HG:    In the Rheingold there is much more what you might call a recitative style.  It is not such a continuous piece as Fricka has in the Walküre, where she really has a dramatic role.  It is not an aria, obviously, because Wagner didn’t write arias at that period.  He had arias in Tannhäuser and Lohengrin.  So it is different, but the character is no different.  The character is a continuation.  In Rheingold she wants to have that beautiful house, first of all.  She wants to live in a beautiful house, and then she hopes that her husband will stay home.  In Walküre things turn out very differently.  The husband roamed around in spite of the house, and she reproached him terribly.  Also he has children with other people than her.  I don’t even know whether Fricka had any children; it is never said.  Maybe he left her because she didn’t have children.  I never thought about that and I don’t know whether Wagner did.

BD:    All of these characters are from legends or from myths.  Is it easier to portray characters who are taken from real life, rather than mythological characters?

HG:    I don’t see these as mythological characters.  They were put into the clothes of goddesses.  Actually, I think the characters can be understood from our modern time as well, from a philosophical point and from an economic point.  A lot has been said about Wagner and the injustices
— when he talks about the dwarves and they all labor and labor and labor, and the giants who build something and keep it.  What he really proved is that these are undoings; they’re not holding contracts.  That’s how it kicks back, how it really ruins a society.  The gods eventually have a Götterdämmerung.  They disappear; they have to — they are gone.  They didn’t live up to morality and ethics.  From a philosophical point, this can be translated into any time.  This is actually something some of the directors today try to do, such as in the Chéreau Ring from Bayruethexcept my feeling is one doesn’t have to put somebody into an evening gown in order to make it contemporary.  This is something which I don’t believe in.  I don’t think that the Rhinemaidens have to be under a bridge.  It doesn’t make it clearer.  Why Wagner chose mythological stories is probably because this is exactly what he did not want.

BD:    So, you feel that updating the staging doesn’t help the musical line at all?

HG:    I think updating is good to a certain point, because we certainly can’t have scenery the way Wagner had it.  This would be ludicrous.  Who would want to see Aïda the way it was done in Cairo at the first performance?  Certain tastes have changed, but basically it’s not really necessary to update it, to bring it in our time because I don’t think it helps.  What Wieland Wagner did after the war was really superb, I thought.  He took all of the false dreamings away and brought the characters out, but he didn’t change the time, necessarily.  I thought it was wonderful, what he did.

BD:    Did you sing at Bayreuth at all?

HG:    No, unfortunately not.  My career was really more or less during a time when Europe was inaccessible for me and for many others.  I had started a career in Europe, and then I moved here and I didn’t go back.

BD:    You were very fortunate that you were here during the war, so that you could continue singing.

HG:    That was just one of the most fortunate things, really, in every respect.  I love this country, and I am totally dedicated to it.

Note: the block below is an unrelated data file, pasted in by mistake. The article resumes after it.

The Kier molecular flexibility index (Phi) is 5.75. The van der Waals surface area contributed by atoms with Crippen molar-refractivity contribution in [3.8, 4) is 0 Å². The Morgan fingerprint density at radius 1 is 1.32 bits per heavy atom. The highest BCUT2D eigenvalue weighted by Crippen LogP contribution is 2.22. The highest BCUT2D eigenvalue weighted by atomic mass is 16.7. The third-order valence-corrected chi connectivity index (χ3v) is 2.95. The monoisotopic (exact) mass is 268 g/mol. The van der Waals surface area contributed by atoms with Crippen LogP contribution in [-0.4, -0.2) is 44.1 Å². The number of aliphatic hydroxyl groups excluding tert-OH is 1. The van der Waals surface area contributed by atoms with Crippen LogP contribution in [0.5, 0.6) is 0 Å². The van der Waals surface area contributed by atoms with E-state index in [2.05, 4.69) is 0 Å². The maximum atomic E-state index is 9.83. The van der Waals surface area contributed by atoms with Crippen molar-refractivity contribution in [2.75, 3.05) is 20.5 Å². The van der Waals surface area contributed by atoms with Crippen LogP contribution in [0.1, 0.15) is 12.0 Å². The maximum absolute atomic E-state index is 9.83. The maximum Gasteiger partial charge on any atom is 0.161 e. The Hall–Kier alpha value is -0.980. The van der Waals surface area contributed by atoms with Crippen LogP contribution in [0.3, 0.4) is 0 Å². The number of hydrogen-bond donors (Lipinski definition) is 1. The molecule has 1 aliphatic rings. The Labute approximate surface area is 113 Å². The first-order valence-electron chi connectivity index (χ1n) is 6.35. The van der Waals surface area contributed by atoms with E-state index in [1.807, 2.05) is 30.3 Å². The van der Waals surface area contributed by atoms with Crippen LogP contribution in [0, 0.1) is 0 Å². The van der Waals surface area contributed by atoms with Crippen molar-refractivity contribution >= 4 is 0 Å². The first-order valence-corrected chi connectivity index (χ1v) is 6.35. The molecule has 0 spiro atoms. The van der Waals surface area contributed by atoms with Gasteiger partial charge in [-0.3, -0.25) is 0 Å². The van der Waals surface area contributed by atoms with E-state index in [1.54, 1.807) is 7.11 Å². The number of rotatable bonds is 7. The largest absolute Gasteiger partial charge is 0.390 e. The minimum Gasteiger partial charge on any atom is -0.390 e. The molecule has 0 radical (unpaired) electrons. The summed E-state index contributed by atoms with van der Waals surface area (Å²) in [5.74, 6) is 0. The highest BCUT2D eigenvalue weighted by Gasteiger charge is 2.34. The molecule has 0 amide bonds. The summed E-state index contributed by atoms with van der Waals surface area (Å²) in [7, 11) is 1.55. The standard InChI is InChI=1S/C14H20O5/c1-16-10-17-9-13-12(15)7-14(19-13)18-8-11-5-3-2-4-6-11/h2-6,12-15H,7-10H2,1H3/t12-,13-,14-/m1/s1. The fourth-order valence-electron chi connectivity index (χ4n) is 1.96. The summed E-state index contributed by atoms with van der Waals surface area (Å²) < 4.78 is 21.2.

*     *     *     *     *

BD:    Tell me a little bit about Brangäne.  She is somewhat of a complex character, is she not?

HG:    She is like so many characters in opera; she devotes herself to one person.  She’s totally devoted to Isolde without any concern about herself, and being so devoted, she makes mistakes.  She is told to put a certain drug into the goblet, and she on her own is frightened and she does something else.

glazBD:    Does she really believe that she is doing the right thing in making the substitution?

HG:    I think, maybe.  Consciously or unconsciously, she might have known that they really love each other.  But it’s hard to say that because Isolde later says, “Oh you are just ridiculous to say that it was your drought.  It was our love which brought us together, no matter what you would put into it.  If you would have put poison into it, we would have died.”

BD:    You say that Brangäne is devoted to one person.  Would she have been devoted to a husband if that had been the situation?

HG:    That I don’t know.  We have people now who devote themselves to a certain person.  For instance, the woman who worked with Helen Keller; she devoted her whole life to one human being.  There are people who feel that their help is more important than their own individual happiness derived from their own marriage.

BD:    Did Brangäne, then, get her own happiness vicariously through the happiness of Isolde?

HG:    Actually she lived Isolde’s life in a certain way.  She lived through every phase of her troubles and turbulent feelings.  She lived with her and through her.

BD:    You also sang a couple of Norns?

HG:    Yes, the second Norn.  I sang it, not very often, but I did sing it.

BD:    Is that a satisfying part to sing?

HG:    As I told you before, it’s only if you can’t do well that it is not gratifying.  It’s a part of a big picture.  You can’t take one corner of a masterpiece out and block it off!  It all belongs together.

BD:    Did you ever sing Waltraute?

HG:    Yes.  Unfortunately, not often enough.  I really loved that part!  It’s a wonderful, wonderful role!  Very beautiful.